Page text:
Generally, one would think that lighter tripods are always better and that’s correct most of the time. Having a lighter tripod would mean less to carry on long travels and treks, they would be easier to move around on-location, and they can potentially cost less when it comes to shipping or checking them in when you're flying out. However, there’s a certain limit to how light a tripod should be. Having a tripod that’s too light might put your photos or even your gear at risk. This applies mostly when shooting on a windy day or shooting with your tripod legs submerged in a body of water with a significant current. A tripod that’s too light can easily be knocked down by the wind or water current or at the very least, shake the camera enough to blur your shot especially when shooting long exposures. Pick a tripod that meets the balance between light enough to carry around and heavy enough to withstand the environment.
If you were to have just one tripod for everything you shoot, your tripod’s height is something you should definitely consider. Generally, your tripod shouldn’t be too short for you. It wouldn’t hurt to have a tripod much taller than you are if you have an actual need for that height but if not, the extra leg length that you never use might mean extra weight for you to carry, and even extra cost when you purchase. A tripod with a maximum height about a foot taller than you are should cover most of your needs in general.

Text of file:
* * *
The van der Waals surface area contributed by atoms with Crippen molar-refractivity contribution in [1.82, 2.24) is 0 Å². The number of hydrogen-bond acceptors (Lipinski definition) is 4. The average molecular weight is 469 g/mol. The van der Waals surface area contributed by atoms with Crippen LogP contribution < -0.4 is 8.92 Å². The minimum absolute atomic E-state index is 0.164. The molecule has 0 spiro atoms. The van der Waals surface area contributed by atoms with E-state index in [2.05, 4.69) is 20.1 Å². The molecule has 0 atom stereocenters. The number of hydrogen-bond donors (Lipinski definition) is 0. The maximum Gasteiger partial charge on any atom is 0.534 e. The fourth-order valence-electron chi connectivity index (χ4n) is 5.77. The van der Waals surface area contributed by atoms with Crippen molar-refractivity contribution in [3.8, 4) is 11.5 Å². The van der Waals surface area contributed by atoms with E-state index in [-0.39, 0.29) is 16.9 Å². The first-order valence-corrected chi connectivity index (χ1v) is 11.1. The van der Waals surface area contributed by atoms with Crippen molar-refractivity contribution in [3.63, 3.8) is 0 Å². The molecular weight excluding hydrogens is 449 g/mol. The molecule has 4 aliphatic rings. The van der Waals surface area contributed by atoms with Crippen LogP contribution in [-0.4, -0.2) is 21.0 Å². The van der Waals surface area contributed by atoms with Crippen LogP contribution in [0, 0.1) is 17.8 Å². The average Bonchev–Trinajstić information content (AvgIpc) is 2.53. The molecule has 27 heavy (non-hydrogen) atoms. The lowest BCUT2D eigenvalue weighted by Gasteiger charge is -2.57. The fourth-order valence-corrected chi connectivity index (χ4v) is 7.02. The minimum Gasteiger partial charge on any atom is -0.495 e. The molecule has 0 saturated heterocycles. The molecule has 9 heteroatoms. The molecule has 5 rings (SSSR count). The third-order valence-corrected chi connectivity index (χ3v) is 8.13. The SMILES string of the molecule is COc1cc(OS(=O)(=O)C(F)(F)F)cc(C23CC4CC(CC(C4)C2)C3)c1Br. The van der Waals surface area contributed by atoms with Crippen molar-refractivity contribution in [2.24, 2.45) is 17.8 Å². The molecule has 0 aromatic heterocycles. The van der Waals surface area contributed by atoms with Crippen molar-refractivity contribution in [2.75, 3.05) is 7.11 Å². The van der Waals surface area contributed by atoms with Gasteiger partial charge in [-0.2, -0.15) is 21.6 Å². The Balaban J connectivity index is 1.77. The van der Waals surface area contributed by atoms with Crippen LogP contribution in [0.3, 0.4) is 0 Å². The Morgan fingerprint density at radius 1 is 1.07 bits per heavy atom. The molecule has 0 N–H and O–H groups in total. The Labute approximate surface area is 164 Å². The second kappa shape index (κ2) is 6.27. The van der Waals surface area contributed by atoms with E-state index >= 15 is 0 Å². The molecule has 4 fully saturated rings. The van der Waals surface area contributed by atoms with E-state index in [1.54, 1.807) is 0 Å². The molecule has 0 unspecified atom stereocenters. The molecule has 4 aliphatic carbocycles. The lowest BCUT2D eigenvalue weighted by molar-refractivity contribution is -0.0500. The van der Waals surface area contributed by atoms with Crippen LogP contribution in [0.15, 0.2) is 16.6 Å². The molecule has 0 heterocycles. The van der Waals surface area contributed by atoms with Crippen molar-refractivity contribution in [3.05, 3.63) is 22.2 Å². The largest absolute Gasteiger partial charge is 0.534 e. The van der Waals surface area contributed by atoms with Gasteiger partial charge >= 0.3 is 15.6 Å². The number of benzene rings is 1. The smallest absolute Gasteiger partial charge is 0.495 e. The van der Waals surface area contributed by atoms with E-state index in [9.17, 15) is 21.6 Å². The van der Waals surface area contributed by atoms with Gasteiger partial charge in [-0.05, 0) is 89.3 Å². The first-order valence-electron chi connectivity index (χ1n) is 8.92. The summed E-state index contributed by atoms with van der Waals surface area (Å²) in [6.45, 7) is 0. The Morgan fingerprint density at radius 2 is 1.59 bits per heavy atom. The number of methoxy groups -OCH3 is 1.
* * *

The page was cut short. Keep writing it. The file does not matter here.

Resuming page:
Some photographers would debate over this simple feature. Some photographers prefer clip-type locks because of how quick it can be to lock and unlock the legs. Other photographers say it’s easier to use twist-locks because you can unlock all the sections of a tripod leg with one twist. Another benefit of using twist-locks is the fact that they are generally thinner and could mean smaller overall width for your tripod especially when folded up. All these are valid simply because the governing factor is the photographer’s preference. If you’re out to get your first tripod, it would be best to actually touch and try both variants to see which one you would be more comfortable with.
Ball-type tripod heads are most common for a very simple reason. They are easy to use and quick to maneuver. Ball head generally only need one main knob to unlock the ball and position your camera as you compose your shot. They are very good for any kind of photography that would require fast adjustments.